Investing 101: Stop Order

Stop Order

As per the SEC definition: A stop order, also referred to as a stop-loss order, is an order to buy or sell a stock once the price of the stock reaches a specified price, known as the stop price.  When the stop price is reached, a stop order becomes a market order.  A buy stop order is entered at a stop price above the current market price.  Investors generally use a buy stop order to limit a loss or to protect a profit on a stock that they have sold short.  A sell stop order is entered at a stop price below the current market price. Investors generally use a sell stop order to limit a loss or to protect a profit on a stock that they own.

A few points about stop orders:

  • The stop price for buy orders is placed above the current market price.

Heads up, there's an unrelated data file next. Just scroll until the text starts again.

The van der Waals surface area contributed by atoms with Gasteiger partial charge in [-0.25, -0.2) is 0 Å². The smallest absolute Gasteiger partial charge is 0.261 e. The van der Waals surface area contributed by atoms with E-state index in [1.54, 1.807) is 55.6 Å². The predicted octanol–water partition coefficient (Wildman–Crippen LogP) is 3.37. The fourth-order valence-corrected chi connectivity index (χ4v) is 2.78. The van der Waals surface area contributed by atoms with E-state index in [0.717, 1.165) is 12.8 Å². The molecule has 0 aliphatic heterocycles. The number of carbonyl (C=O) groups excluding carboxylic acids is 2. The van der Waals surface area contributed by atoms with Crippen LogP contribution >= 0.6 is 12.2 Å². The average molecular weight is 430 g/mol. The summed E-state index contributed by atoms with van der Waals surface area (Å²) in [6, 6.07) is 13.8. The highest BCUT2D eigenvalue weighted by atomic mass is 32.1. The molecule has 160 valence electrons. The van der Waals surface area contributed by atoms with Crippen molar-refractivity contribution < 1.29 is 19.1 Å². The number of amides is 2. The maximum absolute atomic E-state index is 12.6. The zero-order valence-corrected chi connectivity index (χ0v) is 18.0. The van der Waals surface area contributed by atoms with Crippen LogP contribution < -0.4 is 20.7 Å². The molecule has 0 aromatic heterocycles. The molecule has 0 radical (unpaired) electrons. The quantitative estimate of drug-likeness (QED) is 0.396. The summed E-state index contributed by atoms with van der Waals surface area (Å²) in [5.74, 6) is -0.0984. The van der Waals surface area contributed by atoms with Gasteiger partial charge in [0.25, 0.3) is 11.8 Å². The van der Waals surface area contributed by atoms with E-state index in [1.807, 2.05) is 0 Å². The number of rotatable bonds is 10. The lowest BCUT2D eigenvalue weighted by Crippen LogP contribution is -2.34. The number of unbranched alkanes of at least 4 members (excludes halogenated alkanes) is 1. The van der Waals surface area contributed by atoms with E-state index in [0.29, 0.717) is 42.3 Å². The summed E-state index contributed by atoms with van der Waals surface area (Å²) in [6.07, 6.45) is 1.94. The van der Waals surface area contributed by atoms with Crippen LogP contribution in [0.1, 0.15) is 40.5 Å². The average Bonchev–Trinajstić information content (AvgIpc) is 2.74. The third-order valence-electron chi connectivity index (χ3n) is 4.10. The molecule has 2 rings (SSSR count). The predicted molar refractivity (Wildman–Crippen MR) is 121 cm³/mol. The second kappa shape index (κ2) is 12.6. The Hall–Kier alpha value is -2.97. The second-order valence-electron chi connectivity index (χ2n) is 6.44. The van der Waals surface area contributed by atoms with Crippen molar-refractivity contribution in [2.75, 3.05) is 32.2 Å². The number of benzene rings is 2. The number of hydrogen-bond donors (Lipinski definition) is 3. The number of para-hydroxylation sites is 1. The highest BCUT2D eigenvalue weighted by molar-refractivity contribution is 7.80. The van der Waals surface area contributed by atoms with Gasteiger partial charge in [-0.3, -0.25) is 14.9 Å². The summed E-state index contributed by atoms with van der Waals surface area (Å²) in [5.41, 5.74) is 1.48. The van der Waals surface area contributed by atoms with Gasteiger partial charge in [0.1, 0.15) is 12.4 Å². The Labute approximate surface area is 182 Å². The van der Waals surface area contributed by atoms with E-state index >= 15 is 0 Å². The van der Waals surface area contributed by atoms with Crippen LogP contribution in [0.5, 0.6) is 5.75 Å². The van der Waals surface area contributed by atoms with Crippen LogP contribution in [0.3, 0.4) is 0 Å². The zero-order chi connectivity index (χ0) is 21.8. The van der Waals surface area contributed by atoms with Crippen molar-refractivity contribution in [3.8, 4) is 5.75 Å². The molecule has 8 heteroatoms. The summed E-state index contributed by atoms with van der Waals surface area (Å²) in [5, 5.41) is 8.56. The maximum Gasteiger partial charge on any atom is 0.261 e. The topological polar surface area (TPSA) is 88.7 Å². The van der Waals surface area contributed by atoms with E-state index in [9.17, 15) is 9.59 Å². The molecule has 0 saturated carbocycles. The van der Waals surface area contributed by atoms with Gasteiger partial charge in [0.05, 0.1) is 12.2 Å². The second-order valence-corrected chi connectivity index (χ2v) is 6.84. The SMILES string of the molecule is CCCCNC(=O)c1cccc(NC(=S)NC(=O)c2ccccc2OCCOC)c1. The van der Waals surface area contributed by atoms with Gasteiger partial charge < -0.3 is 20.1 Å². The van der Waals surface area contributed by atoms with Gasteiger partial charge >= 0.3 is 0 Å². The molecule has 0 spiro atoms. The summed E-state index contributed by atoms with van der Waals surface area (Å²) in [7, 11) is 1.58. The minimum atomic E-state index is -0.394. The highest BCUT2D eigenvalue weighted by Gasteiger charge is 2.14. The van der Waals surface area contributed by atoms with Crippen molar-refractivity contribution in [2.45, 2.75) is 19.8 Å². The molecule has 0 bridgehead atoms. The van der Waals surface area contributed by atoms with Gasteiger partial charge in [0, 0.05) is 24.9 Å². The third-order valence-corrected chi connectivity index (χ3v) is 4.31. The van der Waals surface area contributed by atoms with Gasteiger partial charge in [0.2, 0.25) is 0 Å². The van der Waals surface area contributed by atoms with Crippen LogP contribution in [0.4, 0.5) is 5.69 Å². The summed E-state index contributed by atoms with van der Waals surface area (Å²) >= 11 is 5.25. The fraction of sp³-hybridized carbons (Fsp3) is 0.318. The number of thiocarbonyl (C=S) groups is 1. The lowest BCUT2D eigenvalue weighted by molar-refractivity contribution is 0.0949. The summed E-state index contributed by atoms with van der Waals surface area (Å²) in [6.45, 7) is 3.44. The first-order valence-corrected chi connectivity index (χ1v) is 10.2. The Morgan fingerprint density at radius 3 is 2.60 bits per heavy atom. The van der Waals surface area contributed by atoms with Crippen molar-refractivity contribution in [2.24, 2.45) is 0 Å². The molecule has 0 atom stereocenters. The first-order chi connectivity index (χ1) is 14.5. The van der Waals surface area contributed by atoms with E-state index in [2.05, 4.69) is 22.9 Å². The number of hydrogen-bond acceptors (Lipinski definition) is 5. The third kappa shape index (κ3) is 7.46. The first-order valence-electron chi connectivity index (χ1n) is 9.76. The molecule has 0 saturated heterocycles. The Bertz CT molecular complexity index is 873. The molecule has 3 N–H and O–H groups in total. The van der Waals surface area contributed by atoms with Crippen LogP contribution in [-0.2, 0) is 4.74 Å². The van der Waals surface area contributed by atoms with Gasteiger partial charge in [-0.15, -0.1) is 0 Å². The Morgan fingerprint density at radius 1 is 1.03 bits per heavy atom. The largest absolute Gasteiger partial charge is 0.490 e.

• The stop price for sell orders is placed below the current market price.
  • A stop order turns into a market order when the stop is triggered, so the final execution price or time of a stop order is not guaranteed.
  • The same risks of market orders apply to stop orders.
  • Traders who use technical analysis will place stop orders below major moving averages, trendlines, swing highs, swing lows or other key support or resistance levels. 

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shakaama

Ex law school student. I was kicked out for revealing I had a heart actually beating inside. I used to be in a modern dance company. I'm working on my 7 miracles to be proclaimed a saint by the pope. #1 is really hard, but once i get over that hump the other 6 will be a cinch.

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